I Thought He Only Studied Lancelets!

That is the name of his blog anyway. Apparently, though, Martin also studies fossils. National Geographic has the story – and this is the clever part – apparently he didn’t even have to go out into the field:

But Brazeau suspected that in the right circumstances, some bones could withstand time.
So he took a closer look at the well-preserved Ptomacanthus specimen that had been in the literature for 30 years. “Sure enough,” he said, “the specimen had its braincase preserved.”

I’m getting ahead of myself, though, so let me back up.


National Geographic’s article concerns research that will be published in tomorrow’s Nature. The research concerns the braincase of a group known as the acanthodians. This particular specimen dates to near the time of the bony fish/cartilaginous fish split. Here is the cool part:

But data from the new fossil support an emerging idea that the ancient group of fish included a diverse tableau of shapes and characteristics that defy clear-cut categories.

Update 1: The paper is available here. There is also 68 pages of supplementary material

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4 Responses

  1. We like organizing things neatly, with no overlap between groups. Evolution has the distressing habit of letting things slop over. From what I’ve seen I consider it likely that the ancestors of chordates split off from the stem group that later produced the ancestors of arrow worms and conodonts, and then the conodonts split off from the proto arrow worms before that group experienced the great anal-mouth switch that turned a heterostome into a protostome.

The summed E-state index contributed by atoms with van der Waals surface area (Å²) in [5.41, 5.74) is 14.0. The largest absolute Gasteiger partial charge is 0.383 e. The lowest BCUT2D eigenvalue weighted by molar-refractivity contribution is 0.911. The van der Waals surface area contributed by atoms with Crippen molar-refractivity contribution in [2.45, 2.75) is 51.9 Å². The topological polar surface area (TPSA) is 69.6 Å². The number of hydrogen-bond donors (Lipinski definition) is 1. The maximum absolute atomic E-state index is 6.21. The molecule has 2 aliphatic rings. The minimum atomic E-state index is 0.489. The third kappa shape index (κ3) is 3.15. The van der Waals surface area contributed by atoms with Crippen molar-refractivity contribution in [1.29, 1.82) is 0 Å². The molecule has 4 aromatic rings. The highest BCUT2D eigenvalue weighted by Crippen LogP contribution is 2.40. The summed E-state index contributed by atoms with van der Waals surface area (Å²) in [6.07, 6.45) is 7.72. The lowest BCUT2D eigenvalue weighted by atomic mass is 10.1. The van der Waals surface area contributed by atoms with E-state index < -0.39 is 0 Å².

Thus it does not surprise me that acanthodians share features with other groups. You could think of acanthodians as a cusp group, bridging two or more assemblages; much as saurusischians bridge the pelycosaurs and birds.

  2. Actually, I don’t study lancelets at all! It’s just the name of my blog (although there’s a reason behind the name that has very much to do with why I study what I study).
    Thanks for the plug and the link!

  3. Yes, I know, I was just joking. I love results that show that the history of life is more complicated and fascinating than previously thought. Love the supplementary material!

  4. More complicated, yes in the sense that the picture now has more detail. But it’s also greatly simplified. By assuming that Placodermi and Acanthodii were monophyletic, we were forced to assert a lot of ad hoc convergences. We test this assumption by conducting an analysis in which those groups are represented by a selection of individual genera and see if they break apart Acanthodians as a monophyletic group requires too many awkward convergences in order to support that pre-conception. It suggests that it’s masking the real pattern of character distributions and, thus, how we reconstruct evolution in this part of vertebrate history.

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